Hai on his third role in a year, a six-man lineup, and his future (second) retirement

The last time I talked to Hai Du Lam, he was just three weeks away from retiring from League of Legends

The last time I talked to Hai Du Lam, he was just three weeks away from retiring from League of Legends. You wouldn’t have guessed it at the time. Sure he was struggling with wrist issues that hindered his practice and dealing with fans who wondered if his time was up—and if his mechanical skill was holding Cloud9 back. But he was still having fun as a player.

“I’m a gamer, man. I’m not that badass,” he told me last year. But even then, Lam always had a bit of an edge to him. Some people might mistake it for arrogance, but it’s really the kind of burning confidence that makes him a tough competitor, an edge behind the happy-go-lucky man behind Cloud9. 

And over the last six months, as he retired, returned, and led his team on one of the legendary runs of esports history, that edge seems sharper than ever. He’s always a great interview, never afraid to speak his mind where other players are often worried about ticking off a player, team, or Riot.

But he seems more prickly than ever these days, like he’s slightly annoyed that the same fans who doubted him then showered him with praise when he returned to save the franchise. Just one year after he retired from the team only to be forced back to save them from relegation, Lam now seems as integral a part of Cloud9 as ever.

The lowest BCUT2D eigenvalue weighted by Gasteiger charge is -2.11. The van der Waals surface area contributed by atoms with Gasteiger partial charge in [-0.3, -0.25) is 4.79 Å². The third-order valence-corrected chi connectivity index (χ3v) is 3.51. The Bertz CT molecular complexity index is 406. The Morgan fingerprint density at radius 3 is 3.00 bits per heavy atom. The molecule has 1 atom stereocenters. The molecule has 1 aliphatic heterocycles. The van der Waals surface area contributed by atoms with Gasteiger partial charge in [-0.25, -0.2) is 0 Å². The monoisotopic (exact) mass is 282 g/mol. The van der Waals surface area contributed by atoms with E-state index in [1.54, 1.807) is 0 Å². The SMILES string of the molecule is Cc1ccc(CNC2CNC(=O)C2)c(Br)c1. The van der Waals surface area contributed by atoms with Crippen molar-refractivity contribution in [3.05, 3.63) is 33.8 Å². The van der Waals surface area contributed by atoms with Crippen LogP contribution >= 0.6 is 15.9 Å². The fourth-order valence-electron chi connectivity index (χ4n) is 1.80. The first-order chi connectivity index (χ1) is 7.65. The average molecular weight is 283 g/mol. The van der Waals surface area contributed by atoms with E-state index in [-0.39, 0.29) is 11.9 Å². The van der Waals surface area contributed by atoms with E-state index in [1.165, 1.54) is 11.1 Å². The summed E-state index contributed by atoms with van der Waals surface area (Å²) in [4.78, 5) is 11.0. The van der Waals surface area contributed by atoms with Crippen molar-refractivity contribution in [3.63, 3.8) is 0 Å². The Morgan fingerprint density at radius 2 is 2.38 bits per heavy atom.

This weekend, Lam played his first ever LCS game on support, playing Alistair against the newly christened Echo Fox team on Sunday. It was business as usual. He played as if he’s always played support, opening the game by engaging a tower dive that scored Cloud9 a big lead and eventually the win. But in doing so, he joined a select club of League of Legends players: those who have won a game in three different roles in the League Championship Series (LCS).

It was just another feather in the cap of one of America’s most storied players.

“It was pretty easy, honestly,” Lam told me after the match. “The way the game went, it went really well for us. After we got those kills bottom with the tower dive, if you’re a competent team you should be able to pull victory from that, and we did. It was nice.”

For Lam, the toughest thing was that playing support put him on the edge of the stage, with the camera looming right on his left instead of a few seats away on his right. But if any League player is used to being in the spotlight, it’s Lam. A veteran of five LCS seasons and three World Championships, Lam founded Cloud9 in 2012 and helped transformed the team one of the greatest dynasties American League of Legends has ever seen.

The entire concept of role swaps are almost a meme for futility, thanks in large part to Counter Logic Gaming, a team infamous for failing with them. But Lam swapped roles midseason, and took his team on one of the greatest runs in League history. It’s a story that was underplayed in the media, a testament to one of League’s great competitors. And now, he’s doing it again in a span of just a few months.